time of the function call.  Changes of ibase will be ignored during the
       execution of the	function except	for the	standard function read,	 which
       will always use the current value of ibase for conversion of numbers.

       As  an  extension,  the	format	of  the	 definition  has been slightly
       relaxed.	 The standard requires the opening brace be on the  same  line
       as  the	define keyword and all other parts must	be on following	lines.
       This version of bc will allow any number	of newlines before  and	 after
       the  opening brace of the function.  For	example, the following defini-
       tions are legal.
	      define d (n) { return (2*n); }
	      define d (n)
		{ return (2*n);	}

       If bc is	invoked	with the -l option, a math library  is	preloaded  and
       the  default  scale  is	set to 20.   The math functions	will calculate
       their results to	the scale set at the time of  their  call.   The  math
       library defines the following functions:

       s (x)  The sine of x, x is in radians.

       c (x)  The cosine of x, x is in radians.

       a (x)  The arctangent of	x, arctangent returns radians.

       l (x)  The natural logarithm of x.

       e (x)  The exponential function of raising e to the value x.

       j (n,x)
	      The bessel function of integer order n of	x.

       In  /bin/sh,   the following will assign	the value of "pi" to the shell
       variable	pi.
	       pi=$(echo "scale=10; 4*a(1)" | bc -l)

       The following is	the definition of the exponential function used	in the
       math library.  This function is written in POSIX	bc.
	      scale = 20

	      /* Uses the fact that e^x	= (e^(x/2))^2
		 When x	is small enough, we use	the series:
		   e^x = 1 + x + x^2/2!	+ x^3/3! + ...

	      define e(x) {
		auto  a, d, e, f, i, m,	v, z

		/* Check the sign of x.	*/
		if (x<0) {
		  m = 1
		  x = -x

		/* Precondition	x. */
		z = scale;
		scale =	4 + z +	.44*x;
		while (x > 1) {
		  f += 1;
		  x /= 2;

		/* Initialize the variables. */
		v = 1+x
		a = x
		d = 1

		for (i=2; 1; i++) {
		  e = (a *= x) / (d *= i)
		  if (e	== 0) {
		    if (f>0) while (f--)  v = v*v;
		    scale = z
		    if (m) return (1/v);
		    return (v/1);
		  v += e

       The  following  is code that uses the extended features of bc to	imple-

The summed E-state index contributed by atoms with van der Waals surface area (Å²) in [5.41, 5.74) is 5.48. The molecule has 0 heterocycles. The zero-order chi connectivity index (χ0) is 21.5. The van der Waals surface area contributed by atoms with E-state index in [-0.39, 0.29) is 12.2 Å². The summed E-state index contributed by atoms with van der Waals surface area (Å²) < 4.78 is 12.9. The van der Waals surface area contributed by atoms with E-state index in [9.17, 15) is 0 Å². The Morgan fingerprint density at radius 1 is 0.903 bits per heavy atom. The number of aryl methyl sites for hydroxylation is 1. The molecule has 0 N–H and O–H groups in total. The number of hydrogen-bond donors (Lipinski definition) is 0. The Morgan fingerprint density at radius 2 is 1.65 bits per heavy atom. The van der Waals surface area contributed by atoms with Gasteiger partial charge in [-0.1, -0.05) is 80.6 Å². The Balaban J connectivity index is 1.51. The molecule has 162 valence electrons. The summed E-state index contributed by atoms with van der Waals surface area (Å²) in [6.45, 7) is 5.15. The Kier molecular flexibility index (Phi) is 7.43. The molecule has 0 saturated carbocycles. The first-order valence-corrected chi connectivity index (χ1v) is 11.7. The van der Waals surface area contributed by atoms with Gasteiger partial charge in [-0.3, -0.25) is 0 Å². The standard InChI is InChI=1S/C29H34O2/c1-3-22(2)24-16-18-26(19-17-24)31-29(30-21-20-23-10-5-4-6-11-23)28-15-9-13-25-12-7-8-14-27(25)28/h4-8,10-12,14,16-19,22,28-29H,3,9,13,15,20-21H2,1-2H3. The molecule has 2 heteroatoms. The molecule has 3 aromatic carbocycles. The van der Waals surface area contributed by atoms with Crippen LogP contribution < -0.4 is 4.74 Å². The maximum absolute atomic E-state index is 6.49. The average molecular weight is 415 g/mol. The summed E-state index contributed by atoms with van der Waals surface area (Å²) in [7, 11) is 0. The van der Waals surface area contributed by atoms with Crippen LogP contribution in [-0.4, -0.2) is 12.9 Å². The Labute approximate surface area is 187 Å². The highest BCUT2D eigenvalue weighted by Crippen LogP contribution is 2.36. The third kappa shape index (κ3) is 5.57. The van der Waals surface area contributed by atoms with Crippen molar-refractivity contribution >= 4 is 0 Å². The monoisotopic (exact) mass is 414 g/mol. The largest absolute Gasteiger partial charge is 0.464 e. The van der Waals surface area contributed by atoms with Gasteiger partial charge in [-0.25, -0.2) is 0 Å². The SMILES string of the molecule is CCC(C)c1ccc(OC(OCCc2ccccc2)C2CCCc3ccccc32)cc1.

ment a simple program for calculating checkbook balances.  This program
       is best kept in a file so that it can be	used many times	without	having
       to retype it at every use.
	      print "\nCheck book program!\n"
	      print "  Remember, deposits are negative transactions.\n"
	      print "  Exit by a 0 transaction.\n\n"

	      print "Initial balance? "; bal = read()
	      bal /= 1
	      print "\n"
	      while (1)	{
		"current balance = "; bal
		"transaction? "; trans = read()
		if (trans == 0)	break;
		bal -= trans
		bal /= 1

       The following is	the definition of the recursive	factorial function.
	      define f (x) {
		if (x <= 1) return (1);
		return (f(x-1) * x);

       GNU bc can be compiled (via a configure option) to use the GNU readline
       input  editor library or	the BSD	libedit	library.  This allows the user
       to do editing of	lines before sending them to bc.  It also allows for a
       history	of previous lines typed.  When this option is selected,	bc has
       one more	special	variable.  This	special	variable, history is the  num-
       ber  of	lines  of history retained.  For readline, a value of -1 means
       that an unlimited number	of history lines are  retained.	  Setting  the
       value  of  history to a positive	number restricts the number of history
       lines to	the number given.  The value of	0 disables  the	 history  fea-
       ture.   The  default  value is 100. For more information, read the user
       manuals for the GNU readline, history and BSD libedit  libraries.   One
       can not enable both readline and	libedit	at the same time.